The Characterization of Bimodal Droplet Size Distributions in the Ultrafiltration of Highly Concentrated Emulsions Applied to the Production of Biodiesel

Title: The Characterization of Bimodal Droplet Size Distributions in the Ultrafiltration of Highly Concentrated Emulsions Applied to the Production of Biodiesel
Authors: Falahati, Hamid
Date: 2010
Abstract: A non-reactive model system comprising a highly concentrated and unstable oil-in-water emulsion was used to investigate the retention of oil by the membrane in producing biodiesel with a membrane reactor. Critical flux was identified using the relationship between the permeate flux and transmembrane pressure along with the separation efficiency of the membrane. It was shown that separation efficiencies above 99.5% could be obtained at all operating conditions up to the critical flux. It was observed that the concentration of oil in all collected permeate samples using the oil-water system was below 0.2 wt% when operating at a flux below the critical flux. Studies to date have been limited to the characterization of low concentrated emulsions below 15 vol.%. The average oil droplet size in highly concentrated emulsions was measured as 3200 nm employing direct light scattering (DLS) measurement methods. It was observed that the estimated cake layer thickness of 20 to 80 mm was larger than external diameter of the membrane tube i.e. 6 mm based on a large particle size. Settling of the concentrated emulsion permitted the detection of a smaller particle size distribution (30-100 nm) within the larger particles averaging 3200 nm. It was identified that DLS methods could not efficiently give the droplet size distribution of the oil in the emulsion since large particles interfered with the detection of smaller particles. The content of the smaller particles represented 1% of the total weight of oil at 30°C and 5% at 70°C. This was too low to be detected using DLS measurements but was sufficient to affect ultrafiltration. In order to study the critical flux in the presence of transesterification reaction and the effect of cross flow velocity on separation, various oils were transesterified in another membrane reactor providing higher cross flow velocity. higher cross flow velocity provides better separation by reducing materials deposition on the surface of the membrane due to higher shearing. The oils tested were canola, corn, sunflower and unrefined soy oils (Free Fatty Acids (FFA< 1%)), and waste cooking oil (FFA= 9%). The quality of all biodiesel samples was studied in terms of glycerine, mono-glyceride, di-glyceride and tri-glyceride concentrations. The composition of all biodiesel samples were in the range required by ASTM D6751 and EN 14214 standards. A critical flux based on operating pressure in the reactor was reached for waste cooking and pre-treated corn oils. It was identified that the reaction residence time in the reactor was an extremely important design parameter affecting the operating pressure in the reactor.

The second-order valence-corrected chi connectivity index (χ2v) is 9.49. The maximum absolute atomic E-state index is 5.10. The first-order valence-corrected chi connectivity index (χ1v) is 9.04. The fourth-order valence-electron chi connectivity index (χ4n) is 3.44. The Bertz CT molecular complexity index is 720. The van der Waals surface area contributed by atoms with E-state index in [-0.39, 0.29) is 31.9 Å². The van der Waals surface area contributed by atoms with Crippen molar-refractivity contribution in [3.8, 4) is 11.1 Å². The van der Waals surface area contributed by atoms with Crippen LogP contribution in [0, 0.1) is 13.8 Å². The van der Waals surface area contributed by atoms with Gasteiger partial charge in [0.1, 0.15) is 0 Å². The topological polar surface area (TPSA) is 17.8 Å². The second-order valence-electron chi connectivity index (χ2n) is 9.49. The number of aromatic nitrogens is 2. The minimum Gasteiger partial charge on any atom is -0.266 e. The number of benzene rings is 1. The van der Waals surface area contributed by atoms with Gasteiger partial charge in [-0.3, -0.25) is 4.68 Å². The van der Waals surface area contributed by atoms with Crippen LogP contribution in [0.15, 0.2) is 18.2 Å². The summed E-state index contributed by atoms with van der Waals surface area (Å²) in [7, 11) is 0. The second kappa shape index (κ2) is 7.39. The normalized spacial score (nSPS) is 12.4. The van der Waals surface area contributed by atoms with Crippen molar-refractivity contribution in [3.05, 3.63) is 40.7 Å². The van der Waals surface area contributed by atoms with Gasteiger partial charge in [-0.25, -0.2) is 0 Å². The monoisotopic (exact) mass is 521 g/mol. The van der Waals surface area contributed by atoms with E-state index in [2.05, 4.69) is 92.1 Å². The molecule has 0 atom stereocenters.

CollectionThèses, 2009 - // Theses, 2009 -
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